On 20 April 2020, West Texas Intermediate (WTI) crude oil traded negatively for the first time in history, falling to a record low of negative USD 37.63/barrel, as US oil producers, faced with brimming crude storage on the back of declining demand due to Covid-19, were left with no option but to pay buyers for volumes they could not store.
On 21 April, US President Donald Trump announced plans – via Twitter – to bail out the US oil and gas industry, but two months later, talk of a federal bailout for struggling producers has yet to materialise. A bailout for the oil and gas industry would not only be politically controversial, industry commentators explain, but also propagate inefficiencies within the sector. Instead, the crisis US oil and gas currently faces ought to be treated as an opportunity to address these inefficiencies and, rather than a bailout, is more likely to lead to consolidation within the segment.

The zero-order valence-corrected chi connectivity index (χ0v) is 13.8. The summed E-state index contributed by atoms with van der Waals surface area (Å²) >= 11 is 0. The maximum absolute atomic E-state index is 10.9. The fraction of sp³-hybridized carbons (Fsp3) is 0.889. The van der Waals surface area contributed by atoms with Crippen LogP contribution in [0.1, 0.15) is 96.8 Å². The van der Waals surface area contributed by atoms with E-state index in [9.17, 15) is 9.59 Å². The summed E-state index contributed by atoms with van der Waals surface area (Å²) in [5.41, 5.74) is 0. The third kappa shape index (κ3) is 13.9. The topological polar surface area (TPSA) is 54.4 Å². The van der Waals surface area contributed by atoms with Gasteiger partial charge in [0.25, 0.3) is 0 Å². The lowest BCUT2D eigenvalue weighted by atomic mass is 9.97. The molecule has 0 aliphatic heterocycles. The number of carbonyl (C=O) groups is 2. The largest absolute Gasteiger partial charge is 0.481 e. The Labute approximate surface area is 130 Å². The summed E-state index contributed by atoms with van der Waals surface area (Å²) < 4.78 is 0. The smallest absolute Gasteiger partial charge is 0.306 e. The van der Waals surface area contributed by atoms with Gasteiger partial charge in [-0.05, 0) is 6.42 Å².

As far as struggling ‘second wave’ US LNG projects are concerned, there is very little the Trump administration can do to support them in their quest for final investment decision (FID), say LNG industry experts. For greenfield projects that are dependent on third-party sales to reach FID and have limited cash resources to keep going, a bailout would only be kicking the can down the road.